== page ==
The first time Louis Armstrong's name appeared in a newspaper, the article announced his arrest. On the last day of 1912 he celebrated New Year's Eve by firing shots from a .38 that belonged to one of his many "stepfathers." Two days later the New Orleans Times-Democrat reported that Louis Armstrong "discharged a revolver at Rampart and Perdido Streets" and as a result "was sent to the negro Waifs' Home." This forced institutionalization proved to be the turning point in Armstrong's life. He thrived in this disciplined environment, and soon was playing cornet with the school band. The youngster adapted so well that he was reluctant to leave when his father took custody of him in 1914. But the musical skills he had developed at the Waifs' Home held him in good stead, as he began performing to supplement the money he made hauling and shoveling coal.
Armstrong soon left manual labor behind, and began his slow ascent to the top of the jazz world. Teachout presents a colorful, well-researched account of Armstrong's rise from the riverboat band of Fate Marable to the New Orleans-based Tuxedo Brass Band, and then his move to Chicago, where he joined King Oliver's Creole Jazz Band, the finest hot jazz combo in America, circa 1923.
For all his prowess with a horn, Armstrong was often passive and all too pliant offstage, and thus susceptible to the exploitation of bandleaders, booking agents, and managers. He might never have achieved fame if his wife of the time, Lil Hardin, had not prodded him to promote himself as a bandleader. Give Lil Hardin her due: The recordings that resulted--known as the Hot Fives and Hot Sevens--are universally acknowledged as the most important and influential jazz performances of the 1920s.
Armstrong's work in the 1930s and early '40s, in contrast, has often been the subject of disagreement among the experts. Critics are quick to point out the lackluster arrangements, the pedestrian song selection, and less than impressive accompanists that mar the artist's middle years. Devotees at the shrine of Satchmo tend to focus, instead, on Armstrong's trumpet work, which was virtuosic and grandiloquent even when the settings were several steps below him. Teachout tends to be an Armstrong advocate; but even when he defends his subject, he supplements his views with lengthy quotations from dissenters. The result is a frank, spirited survey that tends to give the trumpeter the benefit of the doubt, but with all opinions presented.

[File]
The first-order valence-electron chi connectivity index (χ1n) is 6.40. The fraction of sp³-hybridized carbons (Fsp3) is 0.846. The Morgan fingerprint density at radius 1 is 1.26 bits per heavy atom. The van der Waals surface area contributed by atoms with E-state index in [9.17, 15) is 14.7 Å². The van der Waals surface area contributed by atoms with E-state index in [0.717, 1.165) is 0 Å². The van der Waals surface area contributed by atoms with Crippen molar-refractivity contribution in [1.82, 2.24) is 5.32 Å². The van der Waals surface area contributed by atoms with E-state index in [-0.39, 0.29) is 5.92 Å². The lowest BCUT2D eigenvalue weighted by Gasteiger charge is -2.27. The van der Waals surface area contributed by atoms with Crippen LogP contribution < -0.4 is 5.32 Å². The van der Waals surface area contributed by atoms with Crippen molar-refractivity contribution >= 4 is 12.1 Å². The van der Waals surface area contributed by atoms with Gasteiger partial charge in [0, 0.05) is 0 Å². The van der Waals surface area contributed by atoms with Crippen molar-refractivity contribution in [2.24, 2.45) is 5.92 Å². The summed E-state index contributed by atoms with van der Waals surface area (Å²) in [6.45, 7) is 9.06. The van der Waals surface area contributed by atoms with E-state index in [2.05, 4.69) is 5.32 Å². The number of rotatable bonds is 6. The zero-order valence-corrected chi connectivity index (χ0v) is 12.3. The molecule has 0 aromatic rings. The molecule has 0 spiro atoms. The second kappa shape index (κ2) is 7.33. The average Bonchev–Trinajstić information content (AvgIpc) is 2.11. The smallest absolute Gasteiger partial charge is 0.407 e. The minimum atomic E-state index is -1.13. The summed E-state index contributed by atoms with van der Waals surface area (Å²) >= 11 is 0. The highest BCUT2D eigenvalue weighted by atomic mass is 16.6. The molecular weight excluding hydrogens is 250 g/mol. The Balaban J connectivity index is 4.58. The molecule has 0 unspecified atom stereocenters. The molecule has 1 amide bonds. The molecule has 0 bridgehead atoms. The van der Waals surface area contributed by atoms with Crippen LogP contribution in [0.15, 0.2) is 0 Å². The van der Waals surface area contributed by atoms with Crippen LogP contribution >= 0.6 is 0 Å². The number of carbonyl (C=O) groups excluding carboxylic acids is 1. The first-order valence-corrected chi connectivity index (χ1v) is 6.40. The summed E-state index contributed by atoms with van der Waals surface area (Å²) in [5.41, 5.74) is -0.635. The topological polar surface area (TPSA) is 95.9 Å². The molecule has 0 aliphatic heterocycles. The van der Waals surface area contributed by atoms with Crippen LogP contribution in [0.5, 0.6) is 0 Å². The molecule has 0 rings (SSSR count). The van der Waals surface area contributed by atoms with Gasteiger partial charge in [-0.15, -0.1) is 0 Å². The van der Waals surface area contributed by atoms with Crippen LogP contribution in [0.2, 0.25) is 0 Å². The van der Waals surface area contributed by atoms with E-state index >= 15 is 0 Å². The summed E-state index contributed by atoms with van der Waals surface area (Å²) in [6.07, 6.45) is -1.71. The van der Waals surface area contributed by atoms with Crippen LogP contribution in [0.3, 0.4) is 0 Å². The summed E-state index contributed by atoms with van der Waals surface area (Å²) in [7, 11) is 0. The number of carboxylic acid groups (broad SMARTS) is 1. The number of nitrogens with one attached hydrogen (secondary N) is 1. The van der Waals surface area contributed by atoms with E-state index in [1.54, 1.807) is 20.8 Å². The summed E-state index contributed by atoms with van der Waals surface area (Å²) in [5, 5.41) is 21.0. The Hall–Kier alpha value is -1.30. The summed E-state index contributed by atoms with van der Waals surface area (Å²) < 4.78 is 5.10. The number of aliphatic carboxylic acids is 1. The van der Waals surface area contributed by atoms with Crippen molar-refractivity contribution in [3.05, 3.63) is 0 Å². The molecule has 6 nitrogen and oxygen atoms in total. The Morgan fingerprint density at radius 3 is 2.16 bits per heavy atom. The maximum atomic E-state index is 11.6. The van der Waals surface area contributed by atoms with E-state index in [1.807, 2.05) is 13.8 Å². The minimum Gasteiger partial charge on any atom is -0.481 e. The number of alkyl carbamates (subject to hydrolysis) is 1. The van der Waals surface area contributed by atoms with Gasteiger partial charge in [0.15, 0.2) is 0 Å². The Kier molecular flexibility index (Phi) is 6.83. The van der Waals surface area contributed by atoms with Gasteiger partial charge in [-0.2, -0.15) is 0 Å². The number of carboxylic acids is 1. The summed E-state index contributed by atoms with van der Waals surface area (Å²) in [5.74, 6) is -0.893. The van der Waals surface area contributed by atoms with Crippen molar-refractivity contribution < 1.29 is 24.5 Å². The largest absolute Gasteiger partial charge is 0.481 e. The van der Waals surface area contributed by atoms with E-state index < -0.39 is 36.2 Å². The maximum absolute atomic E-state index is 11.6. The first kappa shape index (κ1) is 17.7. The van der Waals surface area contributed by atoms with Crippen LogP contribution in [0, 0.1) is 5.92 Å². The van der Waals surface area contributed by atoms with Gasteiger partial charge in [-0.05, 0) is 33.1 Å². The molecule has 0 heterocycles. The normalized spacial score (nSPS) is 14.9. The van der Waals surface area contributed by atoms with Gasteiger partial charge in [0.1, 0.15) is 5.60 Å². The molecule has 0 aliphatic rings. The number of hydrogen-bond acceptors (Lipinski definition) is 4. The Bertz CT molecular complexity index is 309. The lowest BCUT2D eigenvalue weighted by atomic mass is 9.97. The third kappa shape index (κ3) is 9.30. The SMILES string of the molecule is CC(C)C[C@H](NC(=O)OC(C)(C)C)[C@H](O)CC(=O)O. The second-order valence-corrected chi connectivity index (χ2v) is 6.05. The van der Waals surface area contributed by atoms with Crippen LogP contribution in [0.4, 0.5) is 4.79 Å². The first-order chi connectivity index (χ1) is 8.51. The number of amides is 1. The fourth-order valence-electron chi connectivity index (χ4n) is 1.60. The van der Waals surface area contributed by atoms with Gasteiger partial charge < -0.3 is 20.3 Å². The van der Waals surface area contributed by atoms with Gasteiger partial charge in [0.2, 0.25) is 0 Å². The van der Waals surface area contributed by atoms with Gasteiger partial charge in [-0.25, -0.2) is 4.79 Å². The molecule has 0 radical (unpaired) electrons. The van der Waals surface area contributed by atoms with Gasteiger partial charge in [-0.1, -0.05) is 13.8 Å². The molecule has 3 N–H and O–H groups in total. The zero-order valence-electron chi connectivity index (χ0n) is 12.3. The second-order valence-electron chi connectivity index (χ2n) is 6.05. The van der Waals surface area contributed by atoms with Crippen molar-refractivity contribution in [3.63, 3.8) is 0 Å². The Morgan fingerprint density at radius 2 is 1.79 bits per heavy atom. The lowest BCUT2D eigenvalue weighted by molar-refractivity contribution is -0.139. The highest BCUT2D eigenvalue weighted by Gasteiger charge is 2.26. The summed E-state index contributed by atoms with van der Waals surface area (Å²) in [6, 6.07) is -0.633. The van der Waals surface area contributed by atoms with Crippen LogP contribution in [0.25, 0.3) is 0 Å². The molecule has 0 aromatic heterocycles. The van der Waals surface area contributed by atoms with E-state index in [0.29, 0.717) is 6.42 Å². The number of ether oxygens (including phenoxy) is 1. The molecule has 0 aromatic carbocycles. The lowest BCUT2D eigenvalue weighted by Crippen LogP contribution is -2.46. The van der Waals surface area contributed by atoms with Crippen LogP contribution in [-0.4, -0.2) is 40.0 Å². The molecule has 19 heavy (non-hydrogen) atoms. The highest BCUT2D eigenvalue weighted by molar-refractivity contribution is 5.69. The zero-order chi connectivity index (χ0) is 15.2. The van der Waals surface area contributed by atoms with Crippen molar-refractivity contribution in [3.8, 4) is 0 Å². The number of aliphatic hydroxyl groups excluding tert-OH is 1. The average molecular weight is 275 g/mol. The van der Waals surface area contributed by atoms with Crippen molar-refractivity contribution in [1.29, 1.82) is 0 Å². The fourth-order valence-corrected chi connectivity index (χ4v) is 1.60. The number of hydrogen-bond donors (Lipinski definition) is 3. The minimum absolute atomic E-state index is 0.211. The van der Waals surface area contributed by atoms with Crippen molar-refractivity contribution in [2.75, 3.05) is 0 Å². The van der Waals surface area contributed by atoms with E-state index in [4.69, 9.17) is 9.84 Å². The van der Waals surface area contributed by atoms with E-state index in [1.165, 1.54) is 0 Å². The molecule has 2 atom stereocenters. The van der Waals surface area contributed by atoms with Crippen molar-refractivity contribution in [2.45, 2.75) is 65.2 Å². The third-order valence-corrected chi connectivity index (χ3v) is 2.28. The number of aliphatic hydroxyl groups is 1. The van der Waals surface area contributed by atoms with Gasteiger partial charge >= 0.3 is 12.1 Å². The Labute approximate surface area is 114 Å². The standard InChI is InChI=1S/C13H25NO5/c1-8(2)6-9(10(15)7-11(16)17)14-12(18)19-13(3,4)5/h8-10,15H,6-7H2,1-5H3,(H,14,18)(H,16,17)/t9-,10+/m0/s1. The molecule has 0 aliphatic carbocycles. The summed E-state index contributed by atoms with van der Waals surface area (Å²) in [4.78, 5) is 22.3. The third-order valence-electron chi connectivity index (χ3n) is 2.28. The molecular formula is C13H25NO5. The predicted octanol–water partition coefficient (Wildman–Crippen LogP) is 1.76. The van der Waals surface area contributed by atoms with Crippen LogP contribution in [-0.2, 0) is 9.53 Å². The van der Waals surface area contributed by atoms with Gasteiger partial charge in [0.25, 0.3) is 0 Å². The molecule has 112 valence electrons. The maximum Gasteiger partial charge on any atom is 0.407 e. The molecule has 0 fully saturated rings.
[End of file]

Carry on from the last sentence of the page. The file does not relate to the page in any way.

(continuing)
Louis Armstrong is a lionized figure of American musical history nowadays. As a result, even jazz fans may not realize how frequently he was attacked and ridiculed--especially in the black community. Many of his peers were embarrassed by Satchmo's joyous, uninhibited stage demeanor. Dizzy Gillespie called him a "plantation character," and Billie Holiday declared that "he Toms from the heart." James Baldwin referred to Armstrong's "old-time down home crap" in a 1957 story.
Yet Armstrong's reputation for keeping outside of politics gave him all the more clout when he jumped into the fray. His public comments in support of the Little Rock Nine, after Arkansas governor Orval Faubus ordered the National Guard to prevent them from attending a white high school, grabbed the public's attention. Teachout tells how every major newspaper, as well as CBS and NBC, covered the story, and makes clear that even members of the Eisenhower administration were paying attention. When the president decided to step in, Armstrong sent Ike a congratulatory telegram. (In typical fashion he refers to the commander in chief as "Daddy.")
Teachout is blessed with that greatest rarity in celebrity biographies: a happy ending. Armstrong enjoyed his two biggest hits--"Hello Dolly" and "What a Wonderful World"--in the last years of his life. Even his harshest critics became fans, with the once-adversarial Dizzy Gillespie showing up at Armstrong's 70th birthday celebration at the Newport Jazz Festival. "I began to recognize," Gillespie later wrote, "what I had considered Pops' grinning in the face of racism as his absolute refusal to let anything, even anger about racism, steal the joy from his life."
That joie de vivre will remain Armstrong's lasting legacy. Other trumpeters have come along who hit higher notes or played faster tempos. Another New Orleans native, Wynton Marsalis, would even show that a jazz trumpeter could conquer the world of classical music and win a Pulitzer Prize. But no horn player has left us such an uplifting body of work. And now, finally--almost four decades after Armstrong's death in the summer of 1971--we have a biography that does justice to the man and his music.
Ted Gioia is the author of The History of Jazz and, most recently, The Birth (and Death) of the Cool.